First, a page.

The crimes of convicted UK serial killer Lucy Letby shocked the world, devastated the families of her victims and undermined confidence in a healthcare bureaucracy that allowed her to continue killing and harming babies, long after she should have been detected and stopped.
The failings at the Countess of Chester Hospital, in the north of England, where she worked, were undoubtedly human.
Central to the tragedy was a refusal by senior decision makers to believe that a woman trained to care for grievously ill, newborn babies was capable of murdering and injuring them.
Of course, there is no completely foolproof way to ensure that disturbed and deranged people can never inveigle themselves into situations where they can perpetrate harm. Human nature will always ensure that the most deceitful perpetrator has an advantage over even the most sceptical gatekeeper.
Letby exploited not only the naiveté of a credulous employer, but also the hospital's craven refusal to countenance the possibility that it had a serial killer on its staff, through fear of the reputational damage that would ensue.
Healthcare professionals who kill patients are thankfully extremely rare but this case has implications for hospitals and health authorities throughout the world.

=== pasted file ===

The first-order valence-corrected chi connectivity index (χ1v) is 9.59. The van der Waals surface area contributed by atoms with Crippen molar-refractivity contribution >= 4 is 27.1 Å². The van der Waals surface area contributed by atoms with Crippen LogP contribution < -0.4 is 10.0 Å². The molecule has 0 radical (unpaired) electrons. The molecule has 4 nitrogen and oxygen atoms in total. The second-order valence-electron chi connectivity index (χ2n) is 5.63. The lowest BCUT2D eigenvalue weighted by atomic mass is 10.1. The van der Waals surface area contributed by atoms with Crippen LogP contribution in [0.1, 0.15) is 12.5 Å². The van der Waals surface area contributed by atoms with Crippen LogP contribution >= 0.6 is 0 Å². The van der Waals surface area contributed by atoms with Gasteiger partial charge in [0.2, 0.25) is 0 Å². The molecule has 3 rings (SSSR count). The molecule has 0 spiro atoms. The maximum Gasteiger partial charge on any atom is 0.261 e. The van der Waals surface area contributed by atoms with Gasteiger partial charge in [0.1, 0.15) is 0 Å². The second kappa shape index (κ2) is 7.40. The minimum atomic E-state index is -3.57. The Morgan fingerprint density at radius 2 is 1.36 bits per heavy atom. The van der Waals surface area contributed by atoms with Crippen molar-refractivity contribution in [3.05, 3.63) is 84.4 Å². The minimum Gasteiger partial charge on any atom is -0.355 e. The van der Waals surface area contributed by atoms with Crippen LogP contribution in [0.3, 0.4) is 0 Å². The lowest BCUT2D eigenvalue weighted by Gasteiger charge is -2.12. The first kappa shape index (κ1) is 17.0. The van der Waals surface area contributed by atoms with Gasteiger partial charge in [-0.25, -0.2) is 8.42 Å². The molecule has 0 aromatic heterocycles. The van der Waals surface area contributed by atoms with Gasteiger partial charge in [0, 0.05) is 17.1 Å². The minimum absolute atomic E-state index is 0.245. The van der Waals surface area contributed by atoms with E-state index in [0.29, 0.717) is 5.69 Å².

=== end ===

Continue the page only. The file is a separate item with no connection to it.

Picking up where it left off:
The forthcoming public enquiry will consider all of these issues and it will, in time honoured fashion, publish a series of recommendations aimed at mitigating against a repeat of the Letby case.
Doubtless, many of the proposed changes will concern tightening procedures around recruitment, management, and clinical oversight – but, given the limitations of altering human nature, how effective can they truly be?
Could medical technology have been better deployed to detect what Letby was doing? And could advances in artificial intelligence (AI) and diagnostics hold the key to preventing a repeat of her grim campaign of carnage?
One of the first questions the inquiry will consider is Letby's character. Was she a one-off, or was there anything in her past, or in the patterns of her behaviour, to indicate that she was capable of murder?
While the crimes and victims of Letby are rare, it is doubtful that a form of psychological profiling could have identified any risks in employing her, according to Dr Marissa Harrison,a professor of psychology at Penn State Harrisburg.
In a profile of 'typical' female serial killers (FSK) compiled by Harrison and her team for The Journal of Forensic Psychiatry & Psychology in 2015, nearly 40% were nurses, nurses' aides, or other healthcare workers.
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